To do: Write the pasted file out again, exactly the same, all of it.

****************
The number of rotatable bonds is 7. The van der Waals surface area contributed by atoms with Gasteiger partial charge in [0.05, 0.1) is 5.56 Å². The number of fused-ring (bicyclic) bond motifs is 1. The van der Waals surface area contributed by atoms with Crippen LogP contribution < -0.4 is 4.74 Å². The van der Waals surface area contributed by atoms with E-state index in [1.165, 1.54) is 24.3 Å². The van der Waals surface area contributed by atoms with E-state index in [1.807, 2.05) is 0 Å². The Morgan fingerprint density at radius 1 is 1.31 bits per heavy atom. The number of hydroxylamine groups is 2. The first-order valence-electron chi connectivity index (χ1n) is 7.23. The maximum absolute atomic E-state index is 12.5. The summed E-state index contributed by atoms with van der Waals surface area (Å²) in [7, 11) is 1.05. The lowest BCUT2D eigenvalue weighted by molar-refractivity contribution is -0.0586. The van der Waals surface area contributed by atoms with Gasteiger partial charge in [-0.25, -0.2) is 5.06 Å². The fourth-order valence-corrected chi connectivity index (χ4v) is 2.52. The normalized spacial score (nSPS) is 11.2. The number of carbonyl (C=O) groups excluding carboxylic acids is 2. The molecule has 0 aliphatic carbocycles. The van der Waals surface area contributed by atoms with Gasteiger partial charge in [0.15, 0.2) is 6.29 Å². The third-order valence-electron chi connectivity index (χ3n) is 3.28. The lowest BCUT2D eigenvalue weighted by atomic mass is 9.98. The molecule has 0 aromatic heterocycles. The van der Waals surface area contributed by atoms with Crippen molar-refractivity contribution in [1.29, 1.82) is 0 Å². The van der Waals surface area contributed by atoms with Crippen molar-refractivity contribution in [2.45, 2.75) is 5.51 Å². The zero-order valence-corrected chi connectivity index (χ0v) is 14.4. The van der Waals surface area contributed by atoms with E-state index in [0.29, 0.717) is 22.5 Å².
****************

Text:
The number of rotatable bonds is 7. The van der Waals surface area contributed by atoms with Gasteiger partial charge in [0.05, 0.1) is 5.56 Å². The number of fused-ring (bicyclic) bond motifs is 1. The van der Waals surface area contributed by atoms with Crippen LogP contribution < -0.4 is 4.74 Å². The van der Waals surface area contributed by atoms with E-state index in [1.165, 1.54) is 24.3 Å². The van der Waals surface area contributed by atoms with E-state index in [1.807, 2.05) is 0 Å². The Morgan fingerprint density at radius 1 is 1.31 bits per heavy atom. The number of hydroxylamine groups is 2. The first-order valence-electron chi connectivity index (χ1n) is 7.23. The maximum absolute atomic E-state index is 12.5. The summed E-state index contributed by atoms with van der Waals surface area (Å²) in [7, 11) is 1.05. The lowest BCUT2D eigenvalue weighted by molar-refractivity contribution is -0.0586. The van der Waals surface area contributed by atoms with Gasteiger partial charge in [-0.25, -0.2) is 5.06 Å². The fourth-order valence-corrected chi connectivity index (χ4v) is 2.52. The normalized spacial score (nSPS) is 11.2. The number of carbonyl (C=O) groups excluding carboxylic acids is 2. The molecule has 0 aliphatic carbocycles. The van der Waals surface area contributed by atoms with Gasteiger partial charge in [0.15, 0.2) is 6.29 Å². The third-order valence-electron chi connectivity index (χ3n) is 3.28. The lowest BCUT2D eigenvalue weighted by atomic mass is 9.98. The molecule has 0 aromatic heterocycles. The van der Waals surface area contributed by atoms with Crippen molar-refractivity contribution in [1.29, 1.82) is 0 Å². The van der Waals surface area contributed by atoms with Crippen molar-refractivity contribution in [2.45, 2.75) is 5.51 Å². The zero-order valence-corrected chi connectivity index (χ0v) is 14.4. The van der Waals surface area contributed by atoms with E-state index in [0.29, 0.717) is 22.5 Å².